4. The program of Mohammed Morsi: economic development in an Islamic democracy

Mohammed Morsi promises in his program for the 2012 Egyptian presidential elections to implement the program presented earlier by his Freedom and Justice Party (FJP): “Plan for an Egyptian renaissance”. His campaign slogan “Renaissance … the will of the people” underlines this intention. Although the term “renaissance” (nahda) can also be used in a non-religious context, it has in both programs a clear religious undertone. The Renaissance program is subtitled “Egyptian renaissance with Islamic authority” and aims for the “revival of the Egyptian nation” “based on Islamic principles”.

Although Morsi casts himself in the second round as the defender of the Egyptian revolution, the main topic of his program is religion with the revolution only briefly mentioned as the “revolution of the great Egyptian people that was made possible with power and might of God”. During his campaign, Morsi hoped to sway more conservative and orthodox Muslim voters by promising the implementation of Islamic law (sharia) and stressing his piety. But this approach also raised fears that Morsi wished to transform Egypt in a Taliban-like state. However, both programs stress that they are based on a “centrist, broad understanding of sharia” and call for a “tolerant sharia that embraces all children of the nation” and a “practical application of the principles of sharia”. Morsi stressed during his campaign that the effects of the promised implementation of the sharia would be minimal as the sharia has been part of the Egyptian constitution since 1971.

Moreover, Morsi stresses in his program that he does not want a theocratic state ruled by Islamic scholars, although he supports an advisory role for them to give “non-binding” advice to parliament. A state ruled by the military or security services is also out of the question as well as a “pharaonic” state. This Quranic term refers not only to the one-man rule of Mubarak, but also to the persecution of Muslim Brothers, like Morsi, by him. In order to prevent the rise of another “despotic ruler”, both programs propose the division of power between parliament (legislative powers), the president (executive powers) and the courts (judicial powers) in accordance the “characteristics of Islam”.

Egypt should become a “pluralistic democracy and state of law”, in which transitions of power happen through peaceful and free elections as the “people are the source of authority”. This last reflects a moderate Islamist view as more radical Muslims only acknowledge God as source of authority (“rule of God”) and not the people (“rule of Man”). To encourage participation in political live, Morsi wants to introduce direct elections for local government posts and lower the minimum age to run for public office (the current minimum age for the presidency is 40 years). Also, he wants more press freedom and encourage people to organise themselves in civil organisations and associations.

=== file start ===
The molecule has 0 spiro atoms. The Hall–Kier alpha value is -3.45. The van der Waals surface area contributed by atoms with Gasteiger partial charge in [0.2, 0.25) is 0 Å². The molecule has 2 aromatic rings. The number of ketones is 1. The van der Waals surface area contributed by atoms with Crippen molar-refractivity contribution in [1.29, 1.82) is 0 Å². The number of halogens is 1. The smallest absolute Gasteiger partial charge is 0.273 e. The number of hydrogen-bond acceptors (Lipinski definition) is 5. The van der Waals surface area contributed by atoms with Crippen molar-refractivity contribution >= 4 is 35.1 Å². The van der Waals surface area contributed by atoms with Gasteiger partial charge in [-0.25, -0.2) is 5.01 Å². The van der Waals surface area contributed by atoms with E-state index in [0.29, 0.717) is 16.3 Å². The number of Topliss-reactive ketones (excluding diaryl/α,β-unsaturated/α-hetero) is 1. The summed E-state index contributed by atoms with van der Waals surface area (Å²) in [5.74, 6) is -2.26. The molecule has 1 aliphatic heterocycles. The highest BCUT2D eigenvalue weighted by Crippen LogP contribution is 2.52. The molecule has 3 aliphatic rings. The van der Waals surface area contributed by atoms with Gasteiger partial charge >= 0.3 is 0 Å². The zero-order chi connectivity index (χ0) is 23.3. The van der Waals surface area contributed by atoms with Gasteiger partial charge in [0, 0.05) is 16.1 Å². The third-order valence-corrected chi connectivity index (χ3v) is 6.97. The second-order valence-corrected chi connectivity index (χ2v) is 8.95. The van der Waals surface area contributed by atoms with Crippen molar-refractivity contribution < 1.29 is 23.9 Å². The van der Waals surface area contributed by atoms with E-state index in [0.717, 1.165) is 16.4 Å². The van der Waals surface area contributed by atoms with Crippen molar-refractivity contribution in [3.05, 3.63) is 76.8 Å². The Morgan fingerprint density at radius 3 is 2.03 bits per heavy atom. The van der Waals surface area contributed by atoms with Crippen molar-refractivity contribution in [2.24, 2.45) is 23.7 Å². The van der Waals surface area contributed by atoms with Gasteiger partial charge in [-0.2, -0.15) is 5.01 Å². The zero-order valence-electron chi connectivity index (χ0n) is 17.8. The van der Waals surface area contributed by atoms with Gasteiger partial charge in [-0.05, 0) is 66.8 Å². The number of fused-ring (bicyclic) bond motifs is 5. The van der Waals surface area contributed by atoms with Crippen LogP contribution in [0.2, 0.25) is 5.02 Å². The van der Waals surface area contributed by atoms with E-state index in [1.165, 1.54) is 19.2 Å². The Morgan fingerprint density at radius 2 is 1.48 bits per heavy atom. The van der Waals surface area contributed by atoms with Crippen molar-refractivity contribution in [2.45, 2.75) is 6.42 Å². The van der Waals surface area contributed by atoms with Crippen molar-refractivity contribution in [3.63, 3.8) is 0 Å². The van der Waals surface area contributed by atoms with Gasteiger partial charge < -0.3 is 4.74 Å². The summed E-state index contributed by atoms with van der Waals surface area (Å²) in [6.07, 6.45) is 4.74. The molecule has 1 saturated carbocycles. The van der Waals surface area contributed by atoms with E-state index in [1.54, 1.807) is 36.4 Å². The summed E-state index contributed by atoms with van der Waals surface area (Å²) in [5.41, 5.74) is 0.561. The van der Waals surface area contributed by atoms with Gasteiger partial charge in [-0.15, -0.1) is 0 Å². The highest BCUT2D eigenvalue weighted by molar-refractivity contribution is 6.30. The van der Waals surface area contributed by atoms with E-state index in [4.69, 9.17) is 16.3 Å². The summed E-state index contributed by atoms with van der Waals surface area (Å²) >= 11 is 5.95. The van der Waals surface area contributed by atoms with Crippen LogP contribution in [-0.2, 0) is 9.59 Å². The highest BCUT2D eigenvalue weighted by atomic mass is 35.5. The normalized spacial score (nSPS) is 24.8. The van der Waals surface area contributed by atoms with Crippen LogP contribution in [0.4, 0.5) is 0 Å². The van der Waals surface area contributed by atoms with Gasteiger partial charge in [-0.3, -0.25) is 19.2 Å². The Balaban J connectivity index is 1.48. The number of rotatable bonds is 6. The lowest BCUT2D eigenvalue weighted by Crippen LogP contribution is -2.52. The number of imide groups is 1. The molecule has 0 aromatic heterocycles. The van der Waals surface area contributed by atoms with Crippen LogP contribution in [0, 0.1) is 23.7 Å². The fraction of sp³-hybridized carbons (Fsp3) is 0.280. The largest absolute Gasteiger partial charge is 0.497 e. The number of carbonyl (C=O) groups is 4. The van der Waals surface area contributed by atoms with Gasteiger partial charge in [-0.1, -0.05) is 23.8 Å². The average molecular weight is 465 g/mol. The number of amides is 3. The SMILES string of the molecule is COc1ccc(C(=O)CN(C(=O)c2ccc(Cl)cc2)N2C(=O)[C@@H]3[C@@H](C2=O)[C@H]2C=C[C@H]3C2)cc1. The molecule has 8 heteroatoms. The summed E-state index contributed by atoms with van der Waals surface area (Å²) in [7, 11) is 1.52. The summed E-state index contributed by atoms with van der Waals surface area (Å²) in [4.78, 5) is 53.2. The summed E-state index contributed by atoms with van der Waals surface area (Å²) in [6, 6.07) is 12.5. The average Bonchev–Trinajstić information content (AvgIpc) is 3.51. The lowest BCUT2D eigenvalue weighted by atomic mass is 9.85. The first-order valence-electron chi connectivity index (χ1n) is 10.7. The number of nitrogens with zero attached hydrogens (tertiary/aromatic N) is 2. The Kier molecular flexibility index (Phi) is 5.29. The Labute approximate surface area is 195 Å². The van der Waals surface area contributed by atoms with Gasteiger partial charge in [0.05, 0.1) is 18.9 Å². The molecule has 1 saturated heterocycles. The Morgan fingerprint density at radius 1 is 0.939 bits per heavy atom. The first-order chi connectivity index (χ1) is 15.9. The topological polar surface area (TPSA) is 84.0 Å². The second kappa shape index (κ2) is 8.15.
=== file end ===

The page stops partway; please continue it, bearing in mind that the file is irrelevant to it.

For the second round of the presidential elections, Morsi changed his campaign slogan to “Our strength, in our unity” and promised to form a coalition government to underline that he envisages an Egypt for all and not just for conservative Muslims. His program promises equality before law for all Egyptians and respect for “human rights that Hanifi (orthodox Islamic) law prescribes”, and “fundamental freedoms” as “freedom is a gift of God for people, regardless colour, sex or faith”.

For the Copts, who fear to become second class citizens, the Renaissance program promises to “realise full civil right for the brothers Copts and full legal equality for them as Egyptian citizens”. These rights include the right to apply their own personal and family law (for marriage and inheritance) instead of the general personal and family law which will be brought “in accordance with the sharia”. Furthermore, building permits for churches will no longer be issued by the president but by the office of city planning. These promises may be welcome, but Copts fear that in reality they will still be treated as second class citizens. For example, Morsi and the FJP do not want to give Copts and women the right to run for presidency. This viewpoint also casts doubts on Morsi’s promise to “support and empower Egyptian women” in their participation in society and politics and his assurance that there is “in Islamic law equality between man and woman in general rights and obligations”.